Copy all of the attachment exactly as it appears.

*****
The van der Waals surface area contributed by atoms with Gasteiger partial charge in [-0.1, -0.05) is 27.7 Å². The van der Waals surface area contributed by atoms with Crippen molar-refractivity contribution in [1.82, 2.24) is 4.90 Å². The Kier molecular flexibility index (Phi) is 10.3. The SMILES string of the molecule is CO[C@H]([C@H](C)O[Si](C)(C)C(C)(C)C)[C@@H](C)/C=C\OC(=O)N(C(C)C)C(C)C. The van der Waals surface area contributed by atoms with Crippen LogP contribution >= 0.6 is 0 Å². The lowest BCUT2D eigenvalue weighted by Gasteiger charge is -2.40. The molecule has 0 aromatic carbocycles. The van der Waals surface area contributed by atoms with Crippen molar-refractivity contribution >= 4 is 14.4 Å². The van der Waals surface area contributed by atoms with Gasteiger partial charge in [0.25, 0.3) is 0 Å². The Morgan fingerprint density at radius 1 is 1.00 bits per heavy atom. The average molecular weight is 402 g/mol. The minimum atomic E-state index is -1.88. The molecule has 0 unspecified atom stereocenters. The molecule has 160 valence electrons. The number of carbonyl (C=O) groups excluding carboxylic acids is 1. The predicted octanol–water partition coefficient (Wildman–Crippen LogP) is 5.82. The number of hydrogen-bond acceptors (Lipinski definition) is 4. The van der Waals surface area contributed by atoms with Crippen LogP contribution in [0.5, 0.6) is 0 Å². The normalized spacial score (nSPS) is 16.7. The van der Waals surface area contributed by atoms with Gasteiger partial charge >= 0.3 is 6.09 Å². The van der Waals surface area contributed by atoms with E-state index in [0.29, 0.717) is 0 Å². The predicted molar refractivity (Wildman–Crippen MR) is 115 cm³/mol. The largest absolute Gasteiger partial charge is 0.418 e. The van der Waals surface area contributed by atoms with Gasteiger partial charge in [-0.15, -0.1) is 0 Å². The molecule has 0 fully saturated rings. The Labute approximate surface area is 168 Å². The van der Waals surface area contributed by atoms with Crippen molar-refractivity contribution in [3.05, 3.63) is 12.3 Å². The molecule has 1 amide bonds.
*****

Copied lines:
The van der Waals surface area contributed by atoms with Gasteiger partial charge in [-0.1, -0.05) is 27.7 Å². The van der Waals surface area contributed by atoms with Crippen molar-refractivity contribution in [1.82, 2.24) is 4.90 Å². The Kier molecular flexibility index (Phi) is 10.3. The SMILES string of the molecule is CO[C@H]([C@H](C)O[Si](C)(C)C(C)(C)C)[C@@H](C)/C=C\OC(=O)N(C(C)C)C(C)C. The van der Waals surface area contributed by atoms with Crippen LogP contribution >= 0.6 is 0 Å². The lowest BCUT2D eigenvalue weighted by Gasteiger charge is -2.40. The molecule has 0 aromatic carbocycles. The van der Waals surface area contributed by atoms with Crippen molar-refractivity contribution >= 4 is 14.4 Å². The van der Waals surface area contributed by atoms with Gasteiger partial charge in [0.25, 0.3) is 0 Å². The Morgan fingerprint density at radius 1 is 1.00 bits per heavy atom. The average molecular weight is 402 g/mol. The minimum atomic E-state index is -1.88. The molecule has 0 unspecified atom stereocenters. The molecule has 160 valence electrons. The number of carbonyl (C=O) groups excluding carboxylic acids is 1. The predicted octanol–water partition coefficient (Wildman–Crippen LogP) is 5.82. The number of hydrogen-bond acceptors (Lipinski definition) is 4. The van der Waals surface area contributed by atoms with Crippen LogP contribution in [0.5, 0.6) is 0 Å². The normalized spacial score (nSPS) is 16.7. The van der Waals surface area contributed by atoms with Gasteiger partial charge >= 0.3 is 6.09 Å². The van der Waals surface area contributed by atoms with E-state index in [0.29, 0.717) is 0 Å². The predicted molar refractivity (Wildman–Crippen MR) is 115 cm³/mol. The largest absolute Gasteiger partial charge is 0.418 e. The van der Waals surface area contributed by atoms with Gasteiger partial charge in [-0.15, -0.1) is 0 Å². The molecule has 0 fully saturated rings. The Labute approximate surface area is 168 Å². The van der Waals surface area contributed by atoms with Crippen molar-refractivity contribution in [3.05, 3.63) is 12.3 Å². The molecule has 1 amide bonds.